PROVO — For the past three years, BYU tight end Andrew George has played in the large shadow cast by his teammate, Dennis Pitta, who happens to play the same position.

But after Saturday at LaVell Edwards Stadium, George is no longer anonymous.

The senior from Englewood, Colo., etched his name in rivalry lore by scoring the game-winning touchdown on a 25-yard pass from quarterback Max Hall in overtime — the last play of the contest — to defeat Utah, 26-23.

Taking his place alongside Jonny Harline and Austin Collie before him, George is the latest BYU hero to help lift the Cougars to victory over their archrivals in dramatic fashion. For George and the rest of the seniors on the Cougar roster, it was a fitting conclusion to their final home game at BYU.

"It's an honor to be a part of that. I've worked so hard in my career at BYU," George said. "To have a play like that to end my career, especially at home and against Utah, it's unreal and something I'll never forget."

While it was a classic ending, the game itself was far from a classic. For much of the contest, it didn't look like a matchup between a pair of 9-2 teams. On a day filled with miscues and penalties, BYU — clad in throwback royal blue jerseys to honor the 1984 national championship team — watched Utah rally from a two-touchdown, fourth-quarter deficit in the fourth to tie the score in the final minute of regulation.

But in the end, the No. 18 Cougars (10-2, 7-1) won for the third time in the last four meetings against the No. 22 Utes (9-3, 6-2).

"Both programs really care about this rivalry. The fans certainly do," said BYU coach Bronco Mendenhall. "For it to come down to overtime, it was the perfect scenario, I think, for a great college rivalry."

And for BYU, it was the perfect ending.

After Utah kicker Joe Phillips connected on a 29-yard field goal on its first possession in overtime, the Cougars faced second-and-10 from the 25. Hall dropped back and threaded a pass in between two Ute defenders — linebacker Stevenson Sylvester and safety Joe Dale — to George, who cradled the ball and raced untouched into the end zone for the score.

That game-winner capped yet another dramatic contest in this series and fans stormed the field, partying like it was 1984.

George was mobbed by jubilant fans and teammates before he knew it, he was stuck in the bottom of a pile.

"It was painful. I couldn't breathe. My shoulder was up by my head. But it's awesome," George said. "If that's what happens when you catch a game-winning touchdown, that's fine with me."

Pitta enjoyed watching his good friend receive some glory. "He gets overlooked a lot," he said. "He doesn't get nearly the credit he deserves. I'm happy for him."

BYU took a 20-6 lead early in the third quarter on a one-yard touchdown catch by Manase Tonga. From there, however, BYU's offense sputtered, gaining only one first down the rest of the game.

Heading into overtime, it looked like the Cougars wouldn't be able to get into the end zone against a stifling Utah defense.

For the contest, BYU gained only 265 yards of total offense and Hall had a career-low 12 completions on 32 attempts for only 134 yards. But he did throw two touchdowns and didn't have any interceptions.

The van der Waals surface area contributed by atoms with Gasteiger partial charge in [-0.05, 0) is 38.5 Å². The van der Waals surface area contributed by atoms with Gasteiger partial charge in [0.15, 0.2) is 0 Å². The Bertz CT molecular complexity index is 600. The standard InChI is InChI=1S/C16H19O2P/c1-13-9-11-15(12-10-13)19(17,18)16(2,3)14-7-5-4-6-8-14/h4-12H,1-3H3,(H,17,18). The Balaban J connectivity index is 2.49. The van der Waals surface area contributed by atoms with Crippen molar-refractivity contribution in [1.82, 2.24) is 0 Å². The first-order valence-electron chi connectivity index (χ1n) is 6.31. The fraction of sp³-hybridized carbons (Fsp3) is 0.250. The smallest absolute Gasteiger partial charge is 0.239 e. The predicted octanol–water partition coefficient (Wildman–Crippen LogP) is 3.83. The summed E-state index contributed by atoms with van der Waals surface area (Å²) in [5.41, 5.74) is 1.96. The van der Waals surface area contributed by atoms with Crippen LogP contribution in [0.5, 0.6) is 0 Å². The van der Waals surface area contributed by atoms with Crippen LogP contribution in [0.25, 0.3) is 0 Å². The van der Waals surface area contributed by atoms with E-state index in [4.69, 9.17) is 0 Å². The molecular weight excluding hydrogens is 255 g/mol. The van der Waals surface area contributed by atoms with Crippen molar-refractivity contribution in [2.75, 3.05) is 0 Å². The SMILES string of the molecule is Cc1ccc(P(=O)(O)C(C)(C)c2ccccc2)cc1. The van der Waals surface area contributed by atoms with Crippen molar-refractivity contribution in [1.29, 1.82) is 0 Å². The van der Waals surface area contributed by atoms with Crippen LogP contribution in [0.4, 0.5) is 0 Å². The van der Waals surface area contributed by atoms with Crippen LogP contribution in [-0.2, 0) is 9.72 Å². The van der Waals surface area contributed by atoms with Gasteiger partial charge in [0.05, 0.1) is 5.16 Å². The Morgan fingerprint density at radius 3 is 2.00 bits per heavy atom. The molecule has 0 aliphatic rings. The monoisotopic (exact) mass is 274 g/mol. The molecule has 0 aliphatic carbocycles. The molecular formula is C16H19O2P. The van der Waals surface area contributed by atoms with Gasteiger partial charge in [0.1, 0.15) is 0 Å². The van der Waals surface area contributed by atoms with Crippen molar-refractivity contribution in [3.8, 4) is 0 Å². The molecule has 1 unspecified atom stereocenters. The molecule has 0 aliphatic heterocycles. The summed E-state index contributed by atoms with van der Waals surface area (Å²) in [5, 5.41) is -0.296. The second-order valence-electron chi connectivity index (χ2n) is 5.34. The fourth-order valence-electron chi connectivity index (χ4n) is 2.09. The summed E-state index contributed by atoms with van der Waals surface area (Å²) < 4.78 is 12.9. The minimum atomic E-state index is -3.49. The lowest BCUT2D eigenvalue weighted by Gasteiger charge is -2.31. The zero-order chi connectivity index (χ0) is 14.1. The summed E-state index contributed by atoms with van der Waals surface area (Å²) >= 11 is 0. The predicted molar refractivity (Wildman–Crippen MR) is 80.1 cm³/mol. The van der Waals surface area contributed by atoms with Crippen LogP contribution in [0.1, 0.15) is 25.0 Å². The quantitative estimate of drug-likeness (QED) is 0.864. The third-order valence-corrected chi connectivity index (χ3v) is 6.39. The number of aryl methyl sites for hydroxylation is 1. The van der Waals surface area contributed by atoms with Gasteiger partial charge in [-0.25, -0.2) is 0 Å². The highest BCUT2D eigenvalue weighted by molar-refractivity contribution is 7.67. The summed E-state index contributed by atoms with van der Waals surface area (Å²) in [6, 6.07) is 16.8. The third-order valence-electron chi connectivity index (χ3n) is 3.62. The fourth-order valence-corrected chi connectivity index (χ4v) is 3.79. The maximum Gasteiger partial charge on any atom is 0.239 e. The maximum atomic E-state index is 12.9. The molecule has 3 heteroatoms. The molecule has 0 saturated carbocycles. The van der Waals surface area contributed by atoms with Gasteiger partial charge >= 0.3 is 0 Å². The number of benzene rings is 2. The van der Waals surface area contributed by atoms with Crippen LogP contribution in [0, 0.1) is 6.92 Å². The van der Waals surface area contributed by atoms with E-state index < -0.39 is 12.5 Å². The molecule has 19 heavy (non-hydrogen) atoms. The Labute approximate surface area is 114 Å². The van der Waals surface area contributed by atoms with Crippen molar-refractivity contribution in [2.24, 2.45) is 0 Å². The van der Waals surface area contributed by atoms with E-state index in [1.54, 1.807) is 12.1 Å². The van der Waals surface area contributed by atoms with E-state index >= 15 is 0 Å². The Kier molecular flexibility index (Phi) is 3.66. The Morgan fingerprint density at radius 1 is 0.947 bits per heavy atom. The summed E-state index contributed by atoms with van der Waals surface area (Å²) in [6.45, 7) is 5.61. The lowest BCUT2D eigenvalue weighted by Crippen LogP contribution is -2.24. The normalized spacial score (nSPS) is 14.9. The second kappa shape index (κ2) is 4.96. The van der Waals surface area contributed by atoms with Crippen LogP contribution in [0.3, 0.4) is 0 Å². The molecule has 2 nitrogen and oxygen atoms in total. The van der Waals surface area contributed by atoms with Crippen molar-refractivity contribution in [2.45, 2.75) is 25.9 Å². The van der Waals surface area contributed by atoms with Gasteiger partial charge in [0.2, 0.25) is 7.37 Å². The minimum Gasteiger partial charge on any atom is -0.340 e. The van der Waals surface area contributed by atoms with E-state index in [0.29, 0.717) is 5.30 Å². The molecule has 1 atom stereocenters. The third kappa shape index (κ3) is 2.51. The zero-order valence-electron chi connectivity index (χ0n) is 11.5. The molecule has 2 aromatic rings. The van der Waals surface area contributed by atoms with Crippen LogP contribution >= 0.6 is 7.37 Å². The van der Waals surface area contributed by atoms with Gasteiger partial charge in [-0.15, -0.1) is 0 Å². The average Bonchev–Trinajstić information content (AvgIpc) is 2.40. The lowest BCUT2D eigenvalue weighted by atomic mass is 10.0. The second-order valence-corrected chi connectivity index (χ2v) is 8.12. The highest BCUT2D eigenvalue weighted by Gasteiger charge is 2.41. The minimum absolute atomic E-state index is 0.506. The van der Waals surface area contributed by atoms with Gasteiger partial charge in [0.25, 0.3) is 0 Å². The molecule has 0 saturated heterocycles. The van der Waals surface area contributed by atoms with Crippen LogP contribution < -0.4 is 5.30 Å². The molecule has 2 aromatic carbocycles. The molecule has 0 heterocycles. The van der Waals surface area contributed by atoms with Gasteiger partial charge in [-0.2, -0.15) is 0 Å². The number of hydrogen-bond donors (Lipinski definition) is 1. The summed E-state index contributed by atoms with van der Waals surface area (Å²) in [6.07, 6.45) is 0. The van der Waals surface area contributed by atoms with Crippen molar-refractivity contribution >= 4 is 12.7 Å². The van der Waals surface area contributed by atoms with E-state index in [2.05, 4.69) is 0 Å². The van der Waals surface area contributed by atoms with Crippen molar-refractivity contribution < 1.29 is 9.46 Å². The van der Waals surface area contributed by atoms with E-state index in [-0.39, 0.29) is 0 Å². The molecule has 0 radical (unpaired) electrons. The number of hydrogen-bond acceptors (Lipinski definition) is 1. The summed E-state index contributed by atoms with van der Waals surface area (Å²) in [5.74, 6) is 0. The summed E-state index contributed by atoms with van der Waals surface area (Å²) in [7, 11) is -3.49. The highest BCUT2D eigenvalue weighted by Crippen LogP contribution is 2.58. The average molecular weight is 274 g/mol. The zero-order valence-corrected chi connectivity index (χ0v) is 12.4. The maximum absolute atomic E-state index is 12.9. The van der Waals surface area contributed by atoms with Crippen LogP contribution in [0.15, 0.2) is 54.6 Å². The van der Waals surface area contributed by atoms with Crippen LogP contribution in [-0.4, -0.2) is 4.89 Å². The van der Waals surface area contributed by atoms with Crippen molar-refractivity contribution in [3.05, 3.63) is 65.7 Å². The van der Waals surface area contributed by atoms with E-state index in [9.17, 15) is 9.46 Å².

"I give Utah a lot of credit. I was very impressed with the way their defense played. I think it was the best defense that's been played against us the entire year," Mendenhall said. "I also give our team credit for the perseverance, the grit and determination and execution at critical times to win the game."

When BYU got the ball, down 23-20 in overtime, Hall ran for five yards on first down. Then he completed a pass to McKay Jacobson, which was nullified by an illegal motion penalty.

That set up the second-and-10 play to George.

"We call it 'stick.' It was a route for the tight end — it's a double-move," George explained. "(The Utes) were playing press-man They played a lot of press-man on us all day. We hadn't practiced against press-man, but I did what I could to get open. Max stuck with it, he hit me even though it was a little hairy at first. But he stuck with me. I think the safety came up and tried to make a play on it. Once he was gone, it was clear skies to the end zone.

"There was no one there. No one there. It was incredible. Nothing like it."

It was a play the Cougars had tried earlier in the game without success.

"Andrew was one-on-one with (Sylvester). That's a mismatch Andrew will win on that every time," Hall said. "Andrew made a great move on the guy. The safety came down and (George) made him miss. It's something we've practiced a whole bunch. When you have tight ends who you've been with your whole career and you're on the same page, it shows."

While Hall and the offense were anemic for much of the game, the outcome was all that mattered to him.

"It was a battle — a flat-out battle," he said. "We struggled in the second half to get stuff going on, but, bottom line, we made the play that we needed to win the game. What better guy to make to make it — a senior, a guy who has played a little bit in the shadow of Dennis, but, in my opinion, would be a star tight end at any other school in this conference. I'm proud of Andrew and the play he made."

For Hall, there was a measure of personal redemption after throwing five interceptions and coughing up a fumble in last year's 48-24 defeat to Utah.

"A little bit (of redemption), yeah. I don't like Utah," Hall said. "In fact, I hate them. I hate everything about them. I hate their program, I hate their fans. It felt really good to send those guys home. It was our time. We deserved it.... They deserved to lose.... It's a game I'll always remember."

e-mail: jeffc@desnews.com